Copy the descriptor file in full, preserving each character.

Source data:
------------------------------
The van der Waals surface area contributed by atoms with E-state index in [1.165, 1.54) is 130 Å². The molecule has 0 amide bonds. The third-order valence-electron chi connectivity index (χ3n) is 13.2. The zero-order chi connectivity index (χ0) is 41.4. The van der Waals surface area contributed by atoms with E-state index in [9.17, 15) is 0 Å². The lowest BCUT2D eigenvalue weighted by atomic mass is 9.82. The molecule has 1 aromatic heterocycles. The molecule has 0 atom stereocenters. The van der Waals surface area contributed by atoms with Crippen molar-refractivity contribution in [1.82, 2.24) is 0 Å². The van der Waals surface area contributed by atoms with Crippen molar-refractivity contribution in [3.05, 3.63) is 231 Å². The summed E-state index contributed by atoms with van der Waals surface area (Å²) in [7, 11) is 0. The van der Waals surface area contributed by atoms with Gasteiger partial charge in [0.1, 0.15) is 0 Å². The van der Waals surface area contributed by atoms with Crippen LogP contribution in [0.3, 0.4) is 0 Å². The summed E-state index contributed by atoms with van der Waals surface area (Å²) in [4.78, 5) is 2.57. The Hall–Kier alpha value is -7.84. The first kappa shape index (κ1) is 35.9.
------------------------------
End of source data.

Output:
The van der Waals surface area contributed by atoms with E-state index in [1.165, 1.54) is 130 Å². The molecule has 0 amide bonds. The third-order valence-electron chi connectivity index (χ3n) is 13.2. The zero-order chi connectivity index (χ0) is 41.4. The van der Waals surface area contributed by atoms with E-state index in [9.17, 15) is 0 Å². The lowest BCUT2D eigenvalue weighted by atomic mass is 9.82. The molecule has 1 aromatic heterocycles. The molecule has 0 atom stereocenters. The van der Waals surface area contributed by atoms with Crippen molar-refractivity contribution in [1.82, 2.24) is 0 Å². The van der Waals surface area contributed by atoms with Crippen molar-refractivity contribution in [3.05, 3.63) is 231 Å². The summed E-state index contributed by atoms with van der Waals surface area (Å²) in [7, 11) is 0. The van der Waals surface area contributed by atoms with Gasteiger partial charge in [0.1, 0.15) is 0 Å². The van der Waals surface area contributed by atoms with Crippen LogP contribution in [0.3, 0.4) is 0 Å². The summed E-state index contributed by atoms with van der Waals surface area (Å²) in [4.78, 5) is 2.57. The Hall–Kier alpha value is -7.84. The first kappa shape index (κ1) is 35.9.